The base of a bottle typically only has one primary function (besides helping hold the bottle together) and that is to provide a flat surface for the bottle to stand upright.Of course there are exceptions to that "rule", most notable being the rounded base mineral & soda water bottles whose purpose was to make sure the bottle did Bottle bottoms aren't flat because they need an arched structure to allow them to be stable on a flat surface.For additional information, click Dating Page to go to the pertinent section of that describes the differences between these bottles.
The bottom of a bottle is usually the thickest part, retaining more temperature throughout the production line.
Because the bottom is hotter, it is also more fluid and has a tendency to sag, forming a shape like a spinning top which makes it unstable on flat surfaces.
This commonly encountered symbol (at least in bottles found on Western historic sites) was intended either as a cryptic form of makers mark or simply an artistic flare of a specific mold cutter or engraver at the SF&PGW (or located in the Bay Area).
Although the marking cannot be irrefutably attributed to SF&PGW, it presence is still a datable feature as empirical evidence indicate that bottles with this marking (primarily liquor and food bottles) date between the mid-1870s and about 1890.
There is also large section on pontil marks or scars due to its size (hyperlink found several places below).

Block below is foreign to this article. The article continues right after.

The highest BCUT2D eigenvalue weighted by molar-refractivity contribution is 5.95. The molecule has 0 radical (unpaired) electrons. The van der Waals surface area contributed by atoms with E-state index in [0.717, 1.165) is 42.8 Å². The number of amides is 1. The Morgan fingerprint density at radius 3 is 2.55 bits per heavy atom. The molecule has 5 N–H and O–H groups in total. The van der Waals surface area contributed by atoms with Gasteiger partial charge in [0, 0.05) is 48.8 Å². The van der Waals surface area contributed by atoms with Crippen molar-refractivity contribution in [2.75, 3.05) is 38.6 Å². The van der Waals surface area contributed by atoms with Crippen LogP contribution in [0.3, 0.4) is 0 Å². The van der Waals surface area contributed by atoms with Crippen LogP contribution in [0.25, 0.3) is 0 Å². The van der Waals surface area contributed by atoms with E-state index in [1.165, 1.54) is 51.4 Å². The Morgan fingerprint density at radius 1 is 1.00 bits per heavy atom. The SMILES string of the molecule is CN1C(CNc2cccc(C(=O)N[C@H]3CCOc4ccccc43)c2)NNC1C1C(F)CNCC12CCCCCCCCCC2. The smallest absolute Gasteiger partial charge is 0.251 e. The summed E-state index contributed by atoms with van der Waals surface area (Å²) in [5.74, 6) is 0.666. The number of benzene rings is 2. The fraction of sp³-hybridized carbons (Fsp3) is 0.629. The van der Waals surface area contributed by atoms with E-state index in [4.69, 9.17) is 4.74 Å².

Short differentiating informational statements are provided below (in bold) to make an easy "break" between mouth-blown and machine-made bottles.
The best readily available source for classifying bottle base shapes/profiles is the "Bottle Base Profiles" illustration that was previously included in the IMACS (Intermountain Antiquities Computer System) guide.
That guide is no longer available online through its long time host (University of Utah) although a copy of the entire bottle section is now (2015) available via this website at the following URL: Guide1992The base illustration by itself is available at the following link: illustration was taken from Richard Fikes' excellent 1987 book (now again in print) on historic medicine bottles - The Bottle Book: A Guide to Historic Medicine Bottles.
Giving a bottle an arched shape at the bottom means that if it does sag, it can do so without touching the bottom.